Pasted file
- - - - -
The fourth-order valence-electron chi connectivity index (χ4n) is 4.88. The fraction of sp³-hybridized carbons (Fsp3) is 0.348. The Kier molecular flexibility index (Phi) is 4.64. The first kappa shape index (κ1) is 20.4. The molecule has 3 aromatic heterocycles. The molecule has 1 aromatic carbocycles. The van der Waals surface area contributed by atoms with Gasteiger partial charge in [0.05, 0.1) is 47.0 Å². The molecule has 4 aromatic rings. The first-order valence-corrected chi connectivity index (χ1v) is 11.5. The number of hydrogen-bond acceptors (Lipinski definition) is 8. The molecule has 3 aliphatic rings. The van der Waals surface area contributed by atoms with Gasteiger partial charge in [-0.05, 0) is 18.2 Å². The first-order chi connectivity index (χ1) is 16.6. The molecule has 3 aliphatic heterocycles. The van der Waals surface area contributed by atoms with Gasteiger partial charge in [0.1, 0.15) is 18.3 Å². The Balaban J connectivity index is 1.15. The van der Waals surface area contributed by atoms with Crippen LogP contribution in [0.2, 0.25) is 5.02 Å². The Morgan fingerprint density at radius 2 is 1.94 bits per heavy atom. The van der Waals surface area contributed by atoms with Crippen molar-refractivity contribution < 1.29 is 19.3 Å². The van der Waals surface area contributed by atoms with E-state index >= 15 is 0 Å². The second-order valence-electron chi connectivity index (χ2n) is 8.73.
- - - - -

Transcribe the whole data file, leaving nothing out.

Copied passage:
The fourth-order valence-electron chi connectivity index (χ4n) is 4.88. The fraction of sp³-hybridized carbons (Fsp3) is 0.348. The Kier molecular flexibility index (Phi) is 4.64. The first kappa shape index (κ1) is 20.4. The molecule has 3 aromatic heterocycles. The molecule has 1 aromatic carbocycles. The van der Waals surface area contributed by atoms with Gasteiger partial charge in [0.05, 0.1) is 47.0 Å². The molecule has 4 aromatic rings. The first-order valence-corrected chi connectivity index (χ1v) is 11.5. The number of hydrogen-bond acceptors (Lipinski definition) is 8. The molecule has 3 aliphatic rings. The van der Waals surface area contributed by atoms with Gasteiger partial charge in [-0.05, 0) is 18.2 Å². The first-order chi connectivity index (χ1) is 16.6. The molecule has 3 aliphatic heterocycles. The van der Waals surface area contributed by atoms with Gasteiger partial charge in [0.1, 0.15) is 18.3 Å². The Balaban J connectivity index is 1.15. The van der Waals surface area contributed by atoms with Crippen LogP contribution in [0.2, 0.25) is 5.02 Å². The Morgan fingerprint density at radius 2 is 1.94 bits per heavy atom. The van der Waals surface area contributed by atoms with Crippen molar-refractivity contribution < 1.29 is 19.3 Å². The van der Waals surface area contributed by atoms with E-state index >= 15 is 0 Å². The second-order valence-electron chi connectivity index (χ2n) is 8.73.